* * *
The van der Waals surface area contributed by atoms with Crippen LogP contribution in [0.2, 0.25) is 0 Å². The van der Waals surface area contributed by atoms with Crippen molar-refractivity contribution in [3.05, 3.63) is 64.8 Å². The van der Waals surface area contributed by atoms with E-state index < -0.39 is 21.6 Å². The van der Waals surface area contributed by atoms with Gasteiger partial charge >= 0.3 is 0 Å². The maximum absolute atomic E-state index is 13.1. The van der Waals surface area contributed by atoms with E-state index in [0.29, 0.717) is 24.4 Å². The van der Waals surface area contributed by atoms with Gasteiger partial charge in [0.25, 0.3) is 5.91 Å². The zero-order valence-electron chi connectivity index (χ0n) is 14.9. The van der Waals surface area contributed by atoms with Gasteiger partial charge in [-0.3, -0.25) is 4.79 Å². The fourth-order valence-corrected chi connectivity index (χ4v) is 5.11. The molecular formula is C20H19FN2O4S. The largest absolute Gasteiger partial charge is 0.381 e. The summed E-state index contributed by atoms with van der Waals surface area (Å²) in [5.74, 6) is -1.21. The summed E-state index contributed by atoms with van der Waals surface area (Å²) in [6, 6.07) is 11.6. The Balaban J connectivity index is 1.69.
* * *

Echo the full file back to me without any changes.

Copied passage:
The van der Waals surface area contributed by atoms with Crippen LogP contribution in [0.2, 0.25) is 0 Å². The van der Waals surface area contributed by atoms with Crippen molar-refractivity contribution in [3.05, 3.63) is 64.8 Å². The van der Waals surface area contributed by atoms with E-state index < -0.39 is 21.6 Å². The van der Waals surface area contributed by atoms with Gasteiger partial charge >= 0.3 is 0 Å². The maximum absolute atomic E-state index is 13.1. The van der Waals surface area contributed by atoms with E-state index in [0.29, 0.717) is 24.4 Å². The van der Waals surface area contributed by atoms with Gasteiger partial charge in [0.25, 0.3) is 5.91 Å². The zero-order valence-electron chi connectivity index (χ0n) is 14.9. The van der Waals surface area contributed by atoms with Gasteiger partial charge in [-0.3, -0.25) is 4.79 Å². The fourth-order valence-corrected chi connectivity index (χ4v) is 5.11. The molecular formula is C20H19FN2O4S. The largest absolute Gasteiger partial charge is 0.381 e. The summed E-state index contributed by atoms with van der Waals surface area (Å²) in [5.74, 6) is -1.21. The summed E-state index contributed by atoms with van der Waals surface area (Å²) in [6, 6.07) is 11.6. The Balaban J connectivity index is 1.69.